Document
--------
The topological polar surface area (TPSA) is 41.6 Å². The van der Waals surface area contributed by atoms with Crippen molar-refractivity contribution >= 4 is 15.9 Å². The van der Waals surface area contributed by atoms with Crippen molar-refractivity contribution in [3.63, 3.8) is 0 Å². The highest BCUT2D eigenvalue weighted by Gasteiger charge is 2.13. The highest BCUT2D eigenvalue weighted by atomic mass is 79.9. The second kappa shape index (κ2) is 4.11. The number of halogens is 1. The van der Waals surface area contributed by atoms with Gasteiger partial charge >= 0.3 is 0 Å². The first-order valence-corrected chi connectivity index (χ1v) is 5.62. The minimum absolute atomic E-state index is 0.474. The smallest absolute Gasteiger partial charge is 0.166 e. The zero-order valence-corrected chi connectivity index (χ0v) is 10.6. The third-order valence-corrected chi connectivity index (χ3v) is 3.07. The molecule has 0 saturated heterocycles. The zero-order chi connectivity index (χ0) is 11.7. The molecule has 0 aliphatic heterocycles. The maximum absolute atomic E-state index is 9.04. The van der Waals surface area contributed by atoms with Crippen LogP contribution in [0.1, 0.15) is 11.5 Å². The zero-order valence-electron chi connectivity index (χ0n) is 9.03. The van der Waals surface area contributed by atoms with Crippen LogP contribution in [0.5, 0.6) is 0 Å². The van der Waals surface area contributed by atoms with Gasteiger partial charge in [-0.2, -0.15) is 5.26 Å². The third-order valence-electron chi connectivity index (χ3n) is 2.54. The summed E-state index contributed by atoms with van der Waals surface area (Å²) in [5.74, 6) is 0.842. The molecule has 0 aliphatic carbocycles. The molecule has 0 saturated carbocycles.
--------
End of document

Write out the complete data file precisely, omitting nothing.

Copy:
The topological polar surface area (TPSA) is 41.6 Å². The van der Waals surface area contributed by atoms with Crippen molar-refractivity contribution >= 4 is 15.9 Å². The van der Waals surface area contributed by atoms with Crippen molar-refractivity contribution in [3.63, 3.8) is 0 Å². The highest BCUT2D eigenvalue weighted by Gasteiger charge is 2.13. The highest BCUT2D eigenvalue weighted by atomic mass is 79.9. The second kappa shape index (κ2) is 4.11. The number of halogens is 1. The van der Waals surface area contributed by atoms with Gasteiger partial charge >= 0.3 is 0 Å². The first-order valence-corrected chi connectivity index (χ1v) is 5.62. The minimum absolute atomic E-state index is 0.474. The smallest absolute Gasteiger partial charge is 0.166 e. The zero-order valence-corrected chi connectivity index (χ0v) is 10.6. The third-order valence-corrected chi connectivity index (χ3v) is 3.07. The molecule has 0 saturated heterocycles. The zero-order chi connectivity index (χ0) is 11.7. The molecule has 0 aliphatic heterocycles. The maximum absolute atomic E-state index is 9.04. The van der Waals surface area contributed by atoms with Crippen LogP contribution in [0.1, 0.15) is 11.5 Å². The zero-order valence-electron chi connectivity index (χ0n) is 9.03. The van der Waals surface area contributed by atoms with Crippen LogP contribution in [0.5, 0.6) is 0 Å². The van der Waals surface area contributed by atoms with Gasteiger partial charge in [-0.2, -0.15) is 5.26 Å². The third-order valence-electron chi connectivity index (χ3n) is 2.54. The summed E-state index contributed by atoms with van der Waals surface area (Å²) in [5.74, 6) is 0.842. The molecule has 0 aliphatic carbocycles. The molecule has 0 saturated carbocycles.